There is a technique that web pages use called fingerprinting, and that we have already mentioned on occasion. This technique collects information from browser that the user uses, as well as their computer (the characteristics of your hardware), and the the way you navigate By the web.
Tracking a user across multiple browsers is now possible
Until now, these tracking techniques have been limited to a single browser, being a common option to use several browsers to avoid that the footprint that we leave on that website cannot be associated with the same user. This changes with the creation of researchers who have developed a new system that allows this task to be carried out. through different browsers.
If we click on the details that the website has analyzed, we will see that it collects the following information:
- Time zone.
- Number of CPU cores.
- Writing fonts.
- How many speakers do we have.
- Screen aspect ratio and resolution.
- Ad blocking.
- Cookies enabled.
- GPU (our graphics card)
- Hashes of the GPU render results, unique and generated as a result of a GPU calculation.
- Plugins installed in the browser.
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They discover that it is possible to track mobile phones through WiFi anywhere Claudio Valero November 4, 2016 • 14:11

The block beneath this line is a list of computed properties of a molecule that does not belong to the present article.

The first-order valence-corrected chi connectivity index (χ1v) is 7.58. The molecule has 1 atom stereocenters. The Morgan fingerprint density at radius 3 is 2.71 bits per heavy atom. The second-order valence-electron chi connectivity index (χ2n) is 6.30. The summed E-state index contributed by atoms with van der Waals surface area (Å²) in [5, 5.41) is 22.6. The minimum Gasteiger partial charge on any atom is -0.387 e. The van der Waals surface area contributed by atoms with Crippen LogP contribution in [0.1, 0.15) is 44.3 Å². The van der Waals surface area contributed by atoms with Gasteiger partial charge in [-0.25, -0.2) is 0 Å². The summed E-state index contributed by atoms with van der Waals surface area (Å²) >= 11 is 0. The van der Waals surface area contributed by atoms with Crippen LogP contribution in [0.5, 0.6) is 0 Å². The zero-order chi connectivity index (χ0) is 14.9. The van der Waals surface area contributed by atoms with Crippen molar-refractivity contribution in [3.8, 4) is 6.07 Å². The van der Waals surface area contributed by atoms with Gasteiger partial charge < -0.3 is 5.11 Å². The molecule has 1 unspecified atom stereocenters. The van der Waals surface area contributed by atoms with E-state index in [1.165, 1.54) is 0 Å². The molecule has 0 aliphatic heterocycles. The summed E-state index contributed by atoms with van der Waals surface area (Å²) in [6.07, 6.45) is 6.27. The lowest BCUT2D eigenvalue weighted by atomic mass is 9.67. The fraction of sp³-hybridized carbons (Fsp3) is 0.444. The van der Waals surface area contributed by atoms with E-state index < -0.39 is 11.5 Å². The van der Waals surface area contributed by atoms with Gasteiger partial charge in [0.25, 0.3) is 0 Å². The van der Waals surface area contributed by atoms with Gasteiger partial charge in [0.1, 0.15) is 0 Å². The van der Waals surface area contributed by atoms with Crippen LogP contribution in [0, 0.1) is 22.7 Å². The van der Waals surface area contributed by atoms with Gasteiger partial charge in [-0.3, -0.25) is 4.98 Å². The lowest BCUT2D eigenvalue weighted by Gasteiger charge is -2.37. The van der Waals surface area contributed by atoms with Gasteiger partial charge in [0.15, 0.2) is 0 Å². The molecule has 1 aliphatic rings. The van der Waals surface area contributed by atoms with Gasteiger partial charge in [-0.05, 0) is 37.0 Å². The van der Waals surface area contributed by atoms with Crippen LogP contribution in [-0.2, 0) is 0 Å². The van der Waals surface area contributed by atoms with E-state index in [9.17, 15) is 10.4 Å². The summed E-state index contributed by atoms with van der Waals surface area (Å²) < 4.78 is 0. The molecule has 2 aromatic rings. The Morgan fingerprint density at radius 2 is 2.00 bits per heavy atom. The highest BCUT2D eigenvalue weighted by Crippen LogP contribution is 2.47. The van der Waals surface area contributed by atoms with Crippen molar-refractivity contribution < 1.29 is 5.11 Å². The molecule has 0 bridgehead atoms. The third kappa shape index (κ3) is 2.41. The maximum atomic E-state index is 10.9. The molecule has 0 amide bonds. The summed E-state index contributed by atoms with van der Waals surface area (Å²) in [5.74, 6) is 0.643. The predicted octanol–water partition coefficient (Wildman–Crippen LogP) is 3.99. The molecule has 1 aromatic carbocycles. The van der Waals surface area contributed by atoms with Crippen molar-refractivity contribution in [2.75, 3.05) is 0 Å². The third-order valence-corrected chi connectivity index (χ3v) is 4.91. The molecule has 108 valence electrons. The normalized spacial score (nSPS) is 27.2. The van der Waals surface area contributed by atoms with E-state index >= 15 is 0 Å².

Is fingerprinting bad?
The point this page tries to demonstrate is that if you do the same test in another browser, the result should be the same. The researchers found that the system achieved identify users 99.2% of the time, with a somewhat small sample of 1903 users and 3615 fingerprints. The source code for the system can be found on its home page. GitHub.
Fingerprinting is not bad per se, since there are services that use it like Google on a computer that we use frequently so as not to have to be doing the identification in two steps every time we log into our account, or what Our bank online detects if we are accessing it from where we normally do, or if we enter the password at the same speed as we normally do. Other companies often use the system to offer personalized ads, and with the system they have developed in Unique Machine, this can be done regardless of the browser used.
The only way to avoid this is use Tor (without installing any plugin, as that can help identify the user), or NoScript in Firefox. Some pages even reproduce invaluable sounds through the speakers, which in turn are recorded by the microphone, so 100% anonymous browsing would require disconnect the microphone. The researchers say that another good method is to use a virtual machine.